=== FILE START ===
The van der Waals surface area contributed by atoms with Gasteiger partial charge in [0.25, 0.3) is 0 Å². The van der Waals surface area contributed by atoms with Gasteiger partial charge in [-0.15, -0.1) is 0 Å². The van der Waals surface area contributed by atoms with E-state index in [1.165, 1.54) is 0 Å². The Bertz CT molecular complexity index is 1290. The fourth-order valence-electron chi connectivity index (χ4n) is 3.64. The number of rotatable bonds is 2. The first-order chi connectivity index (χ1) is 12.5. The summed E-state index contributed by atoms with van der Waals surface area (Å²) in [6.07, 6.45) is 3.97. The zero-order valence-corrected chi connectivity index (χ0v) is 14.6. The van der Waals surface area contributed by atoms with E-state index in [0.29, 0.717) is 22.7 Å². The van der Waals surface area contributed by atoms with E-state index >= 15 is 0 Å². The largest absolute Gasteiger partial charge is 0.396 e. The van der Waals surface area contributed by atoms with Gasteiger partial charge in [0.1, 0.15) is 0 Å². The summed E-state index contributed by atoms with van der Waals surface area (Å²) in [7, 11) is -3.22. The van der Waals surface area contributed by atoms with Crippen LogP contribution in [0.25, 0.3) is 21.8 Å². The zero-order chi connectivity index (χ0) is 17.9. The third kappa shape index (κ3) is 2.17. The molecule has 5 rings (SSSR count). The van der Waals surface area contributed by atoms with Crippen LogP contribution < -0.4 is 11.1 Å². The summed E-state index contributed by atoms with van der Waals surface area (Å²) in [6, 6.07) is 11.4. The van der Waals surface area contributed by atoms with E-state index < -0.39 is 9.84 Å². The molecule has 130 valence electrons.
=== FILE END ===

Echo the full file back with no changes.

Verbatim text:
The van der Waals surface area contributed by atoms with Gasteiger partial charge in [0.25, 0.3) is 0 Å². The van der Waals surface area contributed by atoms with Gasteiger partial charge in [-0.15, -0.1) is 0 Å². The van der Waals surface area contributed by atoms with E-state index in [1.165, 1.54) is 0 Å². The Bertz CT molecular complexity index is 1290. The fourth-order valence-electron chi connectivity index (χ4n) is 3.64. The number of rotatable bonds is 2. The first-order chi connectivity index (χ1) is 12.5. The summed E-state index contributed by atoms with van der Waals surface area (Å²) in [6.07, 6.45) is 3.97. The zero-order valence-corrected chi connectivity index (χ0v) is 14.6. The van der Waals surface area contributed by atoms with E-state index in [0.29, 0.717) is 22.7 Å². The van der Waals surface area contributed by atoms with E-state index >= 15 is 0 Å². The largest absolute Gasteiger partial charge is 0.396 e. The van der Waals surface area contributed by atoms with Gasteiger partial charge in [0.1, 0.15) is 0 Å². The summed E-state index contributed by atoms with van der Waals surface area (Å²) in [7, 11) is -3.22. The van der Waals surface area contributed by atoms with Crippen LogP contribution in [0.25, 0.3) is 21.8 Å². The zero-order chi connectivity index (χ0) is 17.9. The third kappa shape index (κ3) is 2.17. The molecule has 5 rings (SSSR count). The van der Waals surface area contributed by atoms with Crippen LogP contribution < -0.4 is 11.1 Å². The summed E-state index contributed by atoms with van der Waals surface area (Å²) in [6, 6.07) is 11.4. The van der Waals surface area contributed by atoms with E-state index < -0.39 is 9.84 Å². The molecule has 130 valence electrons.